While the landscape and design installations at the Philadelphia Flower Show provided theater for the crowds of people coming to see bold bedding schemes and mass-effect displays of spring bulbs, where the show really delivered for me was in the category of horticulture - in particular, the amateur horticulture (which seems like a silly term when on thinks about the many excellent specimens grown by knowledgeable enthusiasts and horticulturists at this show), but this show has a history of attracting some of the finest growers in the North East and Mid Atlantic who bring their most choice orchids, alpine and cacti to name a few, to display and to win ribbons and awards.
|As if a designer went crazy, this almost unbelievable plant is an orchid - Oberonia setigera raised and entered by Christopher Satch, of the Rutgers Alumni Growers & Exhibitors.|
Good flower shows are ideal places for seeing rare or unusual plants, and I can't help myself when I see a plant that is new to me. A few years ago while visiting the Tokyo Dome to see the World Orchid Congress exhibition, I left with a short list of orchids that I had to track down ( and, I few I did such as the massive Dendrobium speciosum which is in bud in my greenhouse right now - and could grow as large as my greenhouse!), but the Dendrobium x delicatum (seen above) is now tops on my must-get list. It's always a danger adding to ones must-get list when visiting a good flower show!
So, beginning with orchids here, I began building said wish list - because the horticulture at the Philadelphia Flower Show is so fine.
|Barbara Inglessis a member of the South Jersey Orchid Society entered this beautifully specimen of Maxillaria sanguinea.|
|A rare and challenging to grow and force alpine, Dionysia aretioides captured plant geeks' hearts. Each raised and entered by John F. Ray, a member of the North American Rock Garden Society.|
THE IMPRESSIVE ALPINES
I had heard about some of the alpine displays at the Philadelphia Flower Show, but I never expected to see what lay before me here - dionxysia's ( not the extremely challenging ones seen in the great UK shows, but any dionysia in North America is worthy enough to make headlines in any horticultural journal, surely something most show attendees here probably missed, but these little pots and troughs in the alpine classes impressed me greatly. There are some very talented alpine growers in the Philadelphia area!
|The alpine plants in the NARGS Delaware Valley Chapter was superbly grown unusual and challenging species.|
|Congratulation to everyone from the NARGS Delaware Valley Chapter for their huge and prestigious win at this premiere flower show!|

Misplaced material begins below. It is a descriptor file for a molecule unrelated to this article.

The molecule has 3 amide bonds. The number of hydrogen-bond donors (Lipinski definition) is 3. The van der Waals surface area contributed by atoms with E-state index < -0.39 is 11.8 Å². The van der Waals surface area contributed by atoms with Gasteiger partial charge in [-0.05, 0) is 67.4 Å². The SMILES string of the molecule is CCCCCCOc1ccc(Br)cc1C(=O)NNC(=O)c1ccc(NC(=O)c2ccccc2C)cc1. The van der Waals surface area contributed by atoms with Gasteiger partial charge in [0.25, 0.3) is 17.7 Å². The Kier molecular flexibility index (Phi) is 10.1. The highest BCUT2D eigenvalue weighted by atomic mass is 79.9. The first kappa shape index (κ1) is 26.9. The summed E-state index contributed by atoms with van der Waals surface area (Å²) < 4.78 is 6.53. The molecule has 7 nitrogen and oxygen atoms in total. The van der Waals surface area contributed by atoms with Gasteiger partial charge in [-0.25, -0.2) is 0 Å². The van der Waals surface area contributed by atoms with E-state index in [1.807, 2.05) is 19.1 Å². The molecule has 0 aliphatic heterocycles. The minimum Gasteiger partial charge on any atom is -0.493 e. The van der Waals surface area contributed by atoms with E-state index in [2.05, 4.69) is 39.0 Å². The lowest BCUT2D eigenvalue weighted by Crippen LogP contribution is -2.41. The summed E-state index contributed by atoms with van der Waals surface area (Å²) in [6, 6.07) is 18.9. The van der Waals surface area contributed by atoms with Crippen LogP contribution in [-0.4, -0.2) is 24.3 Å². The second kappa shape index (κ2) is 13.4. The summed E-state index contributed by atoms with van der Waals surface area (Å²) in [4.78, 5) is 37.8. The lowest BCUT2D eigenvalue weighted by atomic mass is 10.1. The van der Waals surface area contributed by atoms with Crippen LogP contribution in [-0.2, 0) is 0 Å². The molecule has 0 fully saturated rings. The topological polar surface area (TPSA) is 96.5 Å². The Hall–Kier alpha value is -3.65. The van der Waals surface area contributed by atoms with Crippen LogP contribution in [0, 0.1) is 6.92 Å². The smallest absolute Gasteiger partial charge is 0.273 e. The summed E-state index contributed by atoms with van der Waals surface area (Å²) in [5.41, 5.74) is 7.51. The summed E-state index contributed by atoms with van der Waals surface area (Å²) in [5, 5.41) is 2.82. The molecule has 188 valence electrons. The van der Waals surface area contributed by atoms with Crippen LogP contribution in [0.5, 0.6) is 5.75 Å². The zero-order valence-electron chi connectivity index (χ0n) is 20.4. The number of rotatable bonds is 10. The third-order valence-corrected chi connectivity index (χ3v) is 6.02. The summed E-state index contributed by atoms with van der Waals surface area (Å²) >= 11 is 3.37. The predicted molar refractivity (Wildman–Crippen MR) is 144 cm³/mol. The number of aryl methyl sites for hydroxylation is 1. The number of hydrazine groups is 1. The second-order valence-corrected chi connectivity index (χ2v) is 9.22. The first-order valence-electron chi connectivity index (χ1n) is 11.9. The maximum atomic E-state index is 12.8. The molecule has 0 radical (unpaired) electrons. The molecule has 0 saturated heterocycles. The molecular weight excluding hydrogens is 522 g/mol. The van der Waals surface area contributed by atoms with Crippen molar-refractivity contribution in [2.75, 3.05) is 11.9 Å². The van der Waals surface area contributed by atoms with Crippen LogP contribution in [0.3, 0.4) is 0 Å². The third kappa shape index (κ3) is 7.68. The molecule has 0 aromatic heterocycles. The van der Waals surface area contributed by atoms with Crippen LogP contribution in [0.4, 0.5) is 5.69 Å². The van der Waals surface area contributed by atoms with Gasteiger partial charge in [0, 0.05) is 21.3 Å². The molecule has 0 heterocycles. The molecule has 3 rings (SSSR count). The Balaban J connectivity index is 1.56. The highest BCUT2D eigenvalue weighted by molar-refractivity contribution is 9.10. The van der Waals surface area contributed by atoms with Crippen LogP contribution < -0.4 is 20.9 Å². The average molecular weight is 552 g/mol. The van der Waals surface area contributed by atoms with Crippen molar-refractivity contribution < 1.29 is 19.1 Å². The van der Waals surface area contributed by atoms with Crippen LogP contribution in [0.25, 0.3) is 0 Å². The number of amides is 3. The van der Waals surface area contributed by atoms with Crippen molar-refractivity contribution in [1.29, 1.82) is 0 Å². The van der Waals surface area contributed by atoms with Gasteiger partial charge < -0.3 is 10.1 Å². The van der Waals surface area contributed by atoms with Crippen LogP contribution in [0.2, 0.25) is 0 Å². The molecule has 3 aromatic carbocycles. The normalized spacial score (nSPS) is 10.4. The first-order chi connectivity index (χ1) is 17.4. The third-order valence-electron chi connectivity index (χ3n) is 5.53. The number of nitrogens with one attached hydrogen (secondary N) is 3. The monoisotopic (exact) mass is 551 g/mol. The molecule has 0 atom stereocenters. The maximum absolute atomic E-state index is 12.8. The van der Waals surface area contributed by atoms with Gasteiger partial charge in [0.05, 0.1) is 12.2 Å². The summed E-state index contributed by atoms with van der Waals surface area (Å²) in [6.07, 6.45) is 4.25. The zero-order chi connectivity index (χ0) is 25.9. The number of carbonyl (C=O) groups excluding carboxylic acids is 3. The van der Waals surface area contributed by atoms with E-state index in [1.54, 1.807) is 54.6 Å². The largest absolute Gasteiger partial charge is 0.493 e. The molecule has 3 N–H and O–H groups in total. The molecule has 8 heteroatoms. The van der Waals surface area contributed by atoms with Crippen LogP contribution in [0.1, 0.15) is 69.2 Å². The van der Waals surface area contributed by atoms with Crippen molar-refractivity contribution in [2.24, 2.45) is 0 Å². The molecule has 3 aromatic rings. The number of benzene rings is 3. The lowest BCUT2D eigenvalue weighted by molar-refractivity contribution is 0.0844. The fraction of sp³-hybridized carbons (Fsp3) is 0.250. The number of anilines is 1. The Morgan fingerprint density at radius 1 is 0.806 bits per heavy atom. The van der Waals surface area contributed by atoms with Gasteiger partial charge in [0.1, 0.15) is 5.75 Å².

|This trough by John F. Ray took a few top ribbons, but most impressive were the number of entries in this category. Rock gardening is experiencing a reprise, I think.|
|Mr. Ray labeled each plant ( a requirement) but a map helps the viewer!|
|Another well planted trough with authentic and well grown alpine plants entered by John F. Ray.|
|The striking blossoms of Edgeworthia chrysantha on a well-branched specimen. For some reason, I can never smell the scent on these yet everyone else can. Noses can be like that sometimes!|
OTHER INTERESTING AND INSPIRING PLANTS AND DISPLAYS
|Edgeworthia chrysantha may be fine shrub for warmer zones, but it also is growable in containers in colder, northern gardens. My plant is just beginning to bloom in the greenhouse, yet spends the summer outdoors.|
|Exhibitors' collections of Hoya selections and varieties show how one should grow Hoya on ring forms, and demonstrates what a nice collection could look like. I visited Logee's greenhouses this week, but resisted. I resisted. I did.|
|This inspired me to amp-up my scented geranium training skills! Come on - really? A bit of France in a pot, right?|
|The star of the show for many horticulturists and designers was this planting scheme by the landscape design firm TOOP, founded by Carrie Preston a New Jersey native who moved to the Netherlands.|
|The color and size of these two plants stuck me - the red oxalis and the big tuberous sinningia with silvery leaves. Who needs green with colors like this? Maybe it's time to raise the bar on your houseplant selection.|
|Speaking of houseplants, here was a new one for me - Begonia lanceolate, an lovely specimen raised and entered by Janet Welsh of the Huntingdon Valley Garden Club.|